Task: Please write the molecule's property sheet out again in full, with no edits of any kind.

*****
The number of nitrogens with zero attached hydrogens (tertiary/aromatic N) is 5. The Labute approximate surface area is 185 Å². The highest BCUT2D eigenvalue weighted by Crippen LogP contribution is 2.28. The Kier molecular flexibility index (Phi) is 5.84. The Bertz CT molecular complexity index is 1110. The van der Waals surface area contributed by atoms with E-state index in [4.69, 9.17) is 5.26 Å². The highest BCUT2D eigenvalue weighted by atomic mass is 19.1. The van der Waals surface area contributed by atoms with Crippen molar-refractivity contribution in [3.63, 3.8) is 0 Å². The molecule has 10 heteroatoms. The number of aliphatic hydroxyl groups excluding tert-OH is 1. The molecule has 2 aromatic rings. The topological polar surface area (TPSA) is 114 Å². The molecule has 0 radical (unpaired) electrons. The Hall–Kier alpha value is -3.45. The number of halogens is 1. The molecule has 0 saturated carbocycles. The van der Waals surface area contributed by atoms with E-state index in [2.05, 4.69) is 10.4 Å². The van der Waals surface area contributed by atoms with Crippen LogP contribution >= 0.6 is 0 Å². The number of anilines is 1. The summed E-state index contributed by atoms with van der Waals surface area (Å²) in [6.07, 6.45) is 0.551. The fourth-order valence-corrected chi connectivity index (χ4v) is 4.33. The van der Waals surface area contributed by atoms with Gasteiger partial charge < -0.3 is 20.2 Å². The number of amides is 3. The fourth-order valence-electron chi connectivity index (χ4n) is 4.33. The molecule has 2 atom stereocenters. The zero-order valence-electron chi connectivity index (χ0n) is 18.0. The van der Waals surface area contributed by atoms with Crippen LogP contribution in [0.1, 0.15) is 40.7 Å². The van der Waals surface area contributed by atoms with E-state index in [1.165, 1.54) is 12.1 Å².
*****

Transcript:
The number of nitrogens with zero attached hydrogens (tertiary/aromatic N) is 5. The Labute approximate surface area is 185 Å². The highest BCUT2D eigenvalue weighted by Crippen LogP contribution is 2.28. The Kier molecular flexibility index (Phi) is 5.84. The Bertz CT molecular complexity index is 1110. The van der Waals surface area contributed by atoms with E-state index in [4.69, 9.17) is 5.26 Å². The highest BCUT2D eigenvalue weighted by atomic mass is 19.1. The van der Waals surface area contributed by atoms with Crippen molar-refractivity contribution in [3.63, 3.8) is 0 Å². The molecule has 10 heteroatoms. The number of aliphatic hydroxyl groups excluding tert-OH is 1. The molecule has 2 aromatic rings. The topological polar surface area (TPSA) is 114 Å². The molecule has 0 radical (unpaired) electrons. The Hall–Kier alpha value is -3.45. The number of halogens is 1. The molecule has 0 saturated carbocycles. The van der Waals surface area contributed by atoms with E-state index in [2.05, 4.69) is 10.4 Å². The van der Waals surface area contributed by atoms with Crippen LogP contribution >= 0.6 is 0 Å². The number of anilines is 1. The summed E-state index contributed by atoms with van der Waals surface area (Å²) in [6.07, 6.45) is 0.551. The fourth-order valence-corrected chi connectivity index (χ4v) is 4.33. The van der Waals surface area contributed by atoms with Gasteiger partial charge < -0.3 is 20.2 Å². The number of amides is 3. The fourth-order valence-electron chi connectivity index (χ4n) is 4.33. The molecule has 2 atom stereocenters. The zero-order valence-electron chi connectivity index (χ0n) is 18.0. The van der Waals surface area contributed by atoms with Crippen LogP contribution in [0.1, 0.15) is 40.7 Å². The van der Waals surface area contributed by atoms with E-state index in [1.165, 1.54) is 12.1 Å².